Whilst we all know it’s important to exercise, you might have questions about what kind of exercise you should and can do.
We recommend you always speak to your Cardiologist to gain an understanding of what they believe you are capable of, but in the meantime here is some helpful advice:
Yes. There are very few people who will be advised not to do any exercise at all.
Your cardiologist will tell you what you can do and if there is anything you are better to avoid. Everyone is different so you must get individual advice about your own heart problem.
Current public health guidelines, which apply to everyone including those people with medical conditions, recommend a daily total of 60 minutes moderate intensity physical activity on most (at least 5) days of the week.
This can be done in 10-15 minute periods during the day.
‘Moderate intensity’ means enough to make you breathe harder (feel a bit ‘puffed’), feel warm, but still able to talk.
Everyone should try to do regular physical activity. It may be that you have symptoms, such as breathlessness, from your heart problem that limit the amount of activity you can do, that is okay, just do what you can but at your own pace and your own level.
How much you can do depends on your own heart problem and how well your heart functions during exercise; your cardiologist can tell you this.
You may need to think about how much effort you put into your activity; so you may need to take part at a lower level of intensity than your peers for example, and stop to rest at regular intervals.
Most people can do more than they think but you may have to listen to your body and stop to rest when tired.
Being short of breath when you exercise may be because you are unfit and not anything to do with your heart problem.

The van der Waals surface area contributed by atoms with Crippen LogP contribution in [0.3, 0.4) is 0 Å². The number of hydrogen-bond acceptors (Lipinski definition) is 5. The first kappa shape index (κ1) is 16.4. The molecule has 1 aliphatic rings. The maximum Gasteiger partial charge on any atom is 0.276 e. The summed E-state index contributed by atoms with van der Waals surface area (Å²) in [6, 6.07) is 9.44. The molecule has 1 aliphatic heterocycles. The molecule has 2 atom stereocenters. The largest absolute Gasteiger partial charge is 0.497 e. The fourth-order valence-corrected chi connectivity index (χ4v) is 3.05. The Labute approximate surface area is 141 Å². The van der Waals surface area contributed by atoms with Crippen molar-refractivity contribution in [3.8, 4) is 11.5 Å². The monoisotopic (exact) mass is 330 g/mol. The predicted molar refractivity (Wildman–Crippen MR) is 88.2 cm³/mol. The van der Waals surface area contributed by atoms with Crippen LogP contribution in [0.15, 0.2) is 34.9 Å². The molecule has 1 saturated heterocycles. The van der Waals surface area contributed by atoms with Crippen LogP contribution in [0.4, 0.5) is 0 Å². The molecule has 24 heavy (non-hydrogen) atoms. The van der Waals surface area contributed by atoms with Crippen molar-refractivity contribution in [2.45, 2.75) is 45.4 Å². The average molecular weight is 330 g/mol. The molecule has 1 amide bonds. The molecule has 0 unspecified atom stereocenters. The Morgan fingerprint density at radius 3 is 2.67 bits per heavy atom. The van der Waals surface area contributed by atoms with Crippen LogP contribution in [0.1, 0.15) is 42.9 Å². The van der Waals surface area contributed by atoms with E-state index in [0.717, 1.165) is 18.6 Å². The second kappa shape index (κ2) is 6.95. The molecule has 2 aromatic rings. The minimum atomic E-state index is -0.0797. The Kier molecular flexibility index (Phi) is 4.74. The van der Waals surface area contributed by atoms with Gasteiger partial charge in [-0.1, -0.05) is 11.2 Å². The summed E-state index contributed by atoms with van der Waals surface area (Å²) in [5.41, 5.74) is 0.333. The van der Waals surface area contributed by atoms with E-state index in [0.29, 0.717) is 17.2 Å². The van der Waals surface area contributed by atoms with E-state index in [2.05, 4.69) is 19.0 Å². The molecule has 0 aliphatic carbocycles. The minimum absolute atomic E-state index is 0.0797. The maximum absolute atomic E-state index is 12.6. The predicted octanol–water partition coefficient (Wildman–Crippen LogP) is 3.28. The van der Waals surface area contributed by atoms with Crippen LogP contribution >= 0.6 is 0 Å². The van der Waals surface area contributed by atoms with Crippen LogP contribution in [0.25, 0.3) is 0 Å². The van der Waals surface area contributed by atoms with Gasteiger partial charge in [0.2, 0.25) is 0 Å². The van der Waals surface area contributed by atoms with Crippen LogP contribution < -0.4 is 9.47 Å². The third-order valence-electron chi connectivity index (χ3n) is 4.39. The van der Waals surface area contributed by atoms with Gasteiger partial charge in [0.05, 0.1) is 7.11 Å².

There is lots of evidence that regular physical activity benefits long-term health, including for those people with congenital heart conditions. The benefits of regular exercise are many but some important ones are:
The heart is a muscle and regular exercise can improve the function of your heart and circulation.
Improves joint flexibility, general mobility and strengthens muscles and bones and reduces risk of osteoarthritis (wear and tear) in later life.
May help lose or control weight and helps reduce ‘bad’ (LDL) blood cholesterol levels.
Boosts the immune system and improves your feeling of well-being. When you first start an exercise plan you may feel more tired but if you are sensible and build up slowly you will find that over time you feel fitter and then have more stamina and energy to enjoy life.
May help to reduce stress levels and make you feel better about yourself and life in general.
Can help improve concentration.
You may need to think about the type of activity that you do, especially if you are very symptom limited, because some activities are better than others for people with heart problems.
There are two basic types of exercise, isotonic and isometric. All activities will have an element of both but there are some important points to think about when choosing an activity. In general, mainly dynamic (isotonic) exercise is preferable to high static (isometric) work.
Isotonic exercise (also called dynamic or cardiovascular).
This type of exercise includes things like walking, swimming, cycling, and dancing.
This type of exercise is generally better for people with congenital heart problems.
Isometric exercise (also called static, weight or resistance work).
This includes exercise often using weights and machines, such as weight-lifting, some gym equipment, and activities like boxing, some martial arts, rowing/canoeing.
Some people may be advised against this type of exercise because it can put more of a strain and a ‘pressure load’ on the heart and blood vessels; others may be able to do some of these activities but at a lower level of intensity.
Whatever the activity or exercise it is important to ALWAYS:
Spend 10-15 minutes gradually warming up to increase breathing and heart rate.
Never rush or be tempted to miss this part out.
This should be done at a hard enough rate to make you feel a bit ‘puffed’ and out of breath, and feel warm or even a bit sweaty (this is called ‘moderate’ rate).
Remember though to use the Talk Test: you should still be able to talk in full sentences all the time you are working at this moderate level.
If you cannot talk then you are working too hard and need to slow down.
If you have enough breath to be able to sing, you are not working hard enough and the exercise will not make you fitter!